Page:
the art of social media for business part 1

Understanding the difference between social media types and how to leverage them for your digital marketing is the single most critical skill in modern day business promotion. This series breaks down the How's and Why's.

Author: Frank Wazeter, Dec. 2, 2020

There is a seemingly endless list of social media out there these days. Once upon a time, you had MySpace and this quirky little start up that permeated from college dorm to college dorm throughout the country (I’m talking about Facebook). Now the short list of social media that you have to care about is almost a mile long.

Let’s try and take a crack at the list:
















...and a dozen more I’m probably being forgetful about.

Oh, yeah, and then Podcasting platforms like Apple iTunes, Google Play, iHeartRadio, Spotify...


Plus, all kinds of specialty social media that pop up from your industry or specific world view, like Parler for conservatives and deviant art for artists.


But, with the de facto advice being you should post daily at least to build an audience (which is particularly brutal when you’re starting out with no followers, since you’re broadcasting to crickets) and the fact that every single social media has its own special quirks in community and engagement, it gets really overwhelming really fast. 


As a business owner, you might just be saying “I only want to do Facebook” or we’ll try “Facebook and Instagram” and if you’re being honest, you probably don’t want to bother with any of it and just ‘get business.’


Except at this point, with the development of the internet the way it is, and the way that modern business building and business development works, you’ve got no choice but to put yourself out there on social media.


What’s the fundamental benefit of social media for business owners?


Listen, social media may be a pain to deal with, scratch that, it is a pain to deal with. But you’d rather take this era of business building over any other era.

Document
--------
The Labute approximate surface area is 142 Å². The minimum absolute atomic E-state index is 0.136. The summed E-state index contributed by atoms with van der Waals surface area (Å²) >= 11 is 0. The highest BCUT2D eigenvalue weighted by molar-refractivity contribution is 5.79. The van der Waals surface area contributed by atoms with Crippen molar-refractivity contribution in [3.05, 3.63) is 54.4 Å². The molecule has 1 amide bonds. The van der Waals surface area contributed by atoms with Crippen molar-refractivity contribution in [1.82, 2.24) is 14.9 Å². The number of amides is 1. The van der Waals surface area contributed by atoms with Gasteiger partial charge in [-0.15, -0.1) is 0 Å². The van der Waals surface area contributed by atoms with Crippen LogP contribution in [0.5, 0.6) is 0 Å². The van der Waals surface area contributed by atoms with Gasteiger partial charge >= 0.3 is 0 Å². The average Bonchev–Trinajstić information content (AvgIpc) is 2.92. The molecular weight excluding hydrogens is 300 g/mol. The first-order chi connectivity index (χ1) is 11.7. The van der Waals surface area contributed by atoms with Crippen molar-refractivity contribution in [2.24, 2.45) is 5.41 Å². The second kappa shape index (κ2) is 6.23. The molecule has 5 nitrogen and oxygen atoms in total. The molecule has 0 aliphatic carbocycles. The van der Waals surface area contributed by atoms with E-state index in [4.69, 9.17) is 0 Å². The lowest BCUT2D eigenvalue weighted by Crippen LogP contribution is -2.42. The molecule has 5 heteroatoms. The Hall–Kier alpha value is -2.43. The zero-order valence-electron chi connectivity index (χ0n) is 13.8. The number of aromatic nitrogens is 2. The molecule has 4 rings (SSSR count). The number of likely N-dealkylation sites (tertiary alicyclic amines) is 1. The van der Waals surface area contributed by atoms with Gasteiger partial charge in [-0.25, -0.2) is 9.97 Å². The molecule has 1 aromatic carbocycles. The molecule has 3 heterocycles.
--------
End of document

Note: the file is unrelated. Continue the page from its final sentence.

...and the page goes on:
Here’s why:


Before the widespread influence of the internet, in the dark ages before Google and broadband (that’s high speed internet for you young people) and a thousand other modern conveniences, the only way to build business was in a very physical, very ‘put in the elbow grease’ kind of way.


If you wanted to get new business, you had to be in the Yellow Pages. Without a listing in the Yellow Pages, you just had zero chance of getting phone calls, because everyone referenced the YP to find phone numbers of who to call, whether it was to order a pizza, get a plumber or find a computer repair person.


The bigger ad you had in the Yellow Pages, the more ‘chance’ you had to get a call, elsewise the more A’s you could add to your name, the higher chance that you’d “rank first” in the Yellow Pages for your section (as everything was alphabetical), which probably explains why so many older Chinese Restaurants are named something like AAAAA Chinese Restaurant. 


That was the world’s first ‘search engine optimization’ in practice right there. 


But what did you do beyond the Yellow Pages? Well, you could pay big bucks to be on ‘main street’ and be physically located where the most traffic went (like, actual car and foot traffic), which is still applicable today in real life. 


Beyond that, you could pay for billboard ads, radio ads, TV ads if you were super sophisticated and newspaper advertisements. All of which cost thousands and had no ‘free’ version and took at least 3 months before you had any chance whatsoever of a result (which you also couldn’t track, you just had to have faith that the ‘billboard produced leads’). 


Outside of those things, the way you built a business was good old fashioned networking, in person hustling, and having as many salesmen doing cold calling or door knocking as you could possibly afford in order to reach as many people as humanly possible.


That was it. That was all you could do. It didn’t matter if you were a billion dollar company or a dead broke small business. Your options to grow required your physical presence somewhere physically hustling, spending huge amounts of money to move the needle even a little bit.


The Rise of the Internet


The internet began changing this dynamic. Suddenly you could have a website, connected to this big network of computers, where other people could also view your website, from their home or from clear across the country. It could be anywhere!


Problem was, if someone didn’t know your immediate domain name (your website url), then they couldn’t find you. You still had to manually promote your website and try to get people to find it the old fashioned way.


Search engines began popping up to solve some of these problems, so that people could discover new sites based on what they were looking for that matched the criteria, but things were still incredibly clunky and rudimentary. 


You had to search using special codes to properly do the search, it wasn’t really location based and there weren’t many sites of quality to really go through. Finding something like a bakery in your home town just wouldn’t be likely to happen because odds were great that the bakery didn’t have a website and if it did it probably wasn’t set up very well.